“brogrammer” who subsisted
on “a toxic cocktail of prescrip-
tion drugs, party drugs, alcohol
and sycophants,” referred to
woman as “b----” and “h--”
when texting male colleagues,
and called himself the “Indian
Brad Pitt,” according to the
When Chahal’s penthouse
was relisted earlier this year
with “a huge price cut” (just
under $8 million), the San
Francisco Chronicle referred to
the property’s owner as “one of
the Silicon Valley’s most con-
demned tech entrepreneurs.”
The set of second domestic
violence accusations came in
September 2014, when
Chahal’s girlfriend called
“Chahal, meanwhile, called
Khraibut to come up to the
apartment after the incident,”
Khraibut claimed in the court
documents. “Chahal instructed
Khraibut to tell the police that
Khraibut had been in the con-
dominium during the alleged
incident, and corroborate
Chahal’s story.”
The allegation? That
Chahal’s bodyguard had
removed the woman from
Chahal’s bedroom after the two
argued about condoms,
according to the lawsuit.
During legal proceedings,
the woman went back to South
Korea, according to reports.
Prosecutors blamed Chahal
and his bodyguard for threat-
ening her and scaring her
away; Chahal’s attorney said
she was running from U.S.
immigration authorities,
according to the Chronicle.
“It’s our theory she’s not here
because she’s committed feder-
al fraud,” Lassart told the judge
in May, according to the news-
The judge allowed the
woman’s 911 call and state-
ments to medical personnel to
be used as evidence. Then, in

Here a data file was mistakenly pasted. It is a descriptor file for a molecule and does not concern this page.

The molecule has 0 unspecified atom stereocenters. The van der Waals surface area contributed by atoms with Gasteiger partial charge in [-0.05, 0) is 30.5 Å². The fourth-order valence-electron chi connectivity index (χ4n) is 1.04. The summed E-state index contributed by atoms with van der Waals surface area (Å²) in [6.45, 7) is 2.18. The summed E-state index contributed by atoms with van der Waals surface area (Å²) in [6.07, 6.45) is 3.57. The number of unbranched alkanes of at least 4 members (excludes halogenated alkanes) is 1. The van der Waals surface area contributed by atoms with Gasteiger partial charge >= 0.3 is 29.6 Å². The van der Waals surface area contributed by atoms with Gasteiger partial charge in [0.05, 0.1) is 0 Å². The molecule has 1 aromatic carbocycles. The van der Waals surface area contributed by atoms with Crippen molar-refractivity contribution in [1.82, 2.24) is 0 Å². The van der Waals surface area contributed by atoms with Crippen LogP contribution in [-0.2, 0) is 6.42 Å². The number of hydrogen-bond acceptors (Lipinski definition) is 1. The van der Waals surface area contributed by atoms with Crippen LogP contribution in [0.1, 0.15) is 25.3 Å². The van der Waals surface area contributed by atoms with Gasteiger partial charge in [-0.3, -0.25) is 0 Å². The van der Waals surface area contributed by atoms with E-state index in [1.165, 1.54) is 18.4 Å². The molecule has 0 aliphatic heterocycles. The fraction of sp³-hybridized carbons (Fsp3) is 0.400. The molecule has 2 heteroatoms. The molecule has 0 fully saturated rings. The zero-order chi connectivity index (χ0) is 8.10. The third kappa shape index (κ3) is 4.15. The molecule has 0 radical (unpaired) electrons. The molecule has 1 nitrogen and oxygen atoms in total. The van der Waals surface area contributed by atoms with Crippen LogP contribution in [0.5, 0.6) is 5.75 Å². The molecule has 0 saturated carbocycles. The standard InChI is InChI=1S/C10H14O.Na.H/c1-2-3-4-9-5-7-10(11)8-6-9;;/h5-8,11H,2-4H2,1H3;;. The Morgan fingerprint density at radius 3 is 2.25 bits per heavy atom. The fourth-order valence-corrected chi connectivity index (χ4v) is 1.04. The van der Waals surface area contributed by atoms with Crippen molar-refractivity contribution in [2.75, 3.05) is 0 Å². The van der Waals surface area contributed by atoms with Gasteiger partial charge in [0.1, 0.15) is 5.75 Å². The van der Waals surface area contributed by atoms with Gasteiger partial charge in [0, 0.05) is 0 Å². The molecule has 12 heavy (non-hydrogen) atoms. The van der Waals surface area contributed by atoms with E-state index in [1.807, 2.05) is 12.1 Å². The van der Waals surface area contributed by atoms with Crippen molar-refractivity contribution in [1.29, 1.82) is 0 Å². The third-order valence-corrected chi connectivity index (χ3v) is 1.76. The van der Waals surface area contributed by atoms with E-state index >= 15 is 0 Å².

July, she ruled that a prepon-
derance of the evidence
showed Chahal had violated
his probation, according to the
In the interview with Foundr
last year, Chahal was asked
about his “lowest moment.”
“I would say there’s no such
thing as a lowest moment,
mainly because there’s many
moments,” he said, referring to
his early days in America.
He added: “One of the things
I realize is success and
anonymity are something that
are probably the most priceless
things you can have because
the more successful you are,
and you lose that anonymity, it
becomes harder to be success-
“So some of your low points
don’t come from something
you necessarily do; they come
from the exterior parts of the
world that actually wants to
bring you down.”
– The Washington Post
By a StaffWriter
aj Shah, director of
Koehler Instrument
Company, based in
Holtsville, NY, was recently
named Fellow of Energy
Institute and the Society of
Tribologists and Lubrication
Engineers, and elevated to the
status of Chartered Scientist.
The honored was given to
Shah, a Penn State chemical
engineering alumnus, at the
institute’s annual meeting in
Las Vegas, Nev. Aug. 9. He was
cited for his outstanding serv-
ice and contributions in the
field of petroleum and petro-
chemical engineering.
STLE is the premier inter-
national technical society cur-
rently serving the needs of
numerous engineers and sci-
entist as well as a number of
companies and organizations
that comprise the tribology
and lubrication engineering
Shah earned his doctoral
degree in chemical engineer-
ing from Penn State in 1995
and has spent 20 years work-
ing in the oil and gas industry.
Since earning his Ph.D.,
Shah has retained ties with
Penn State and currently
serves as a member of the
Industrial and Professional
Advisory Council for the
school of engineering design,
technology and professional
Programs. He previously
served as a college of engi-
neering representative for
Penn State’s Graduate School
Alumni Society.
He is also involved with
several other universities and
serves on the industrial board
of advisers for the department
of chemical engineering at the
State University of New York,
Stony Brook.
New Yorker Raj Shah Is Named
Chartered Scientist Of Engineering Body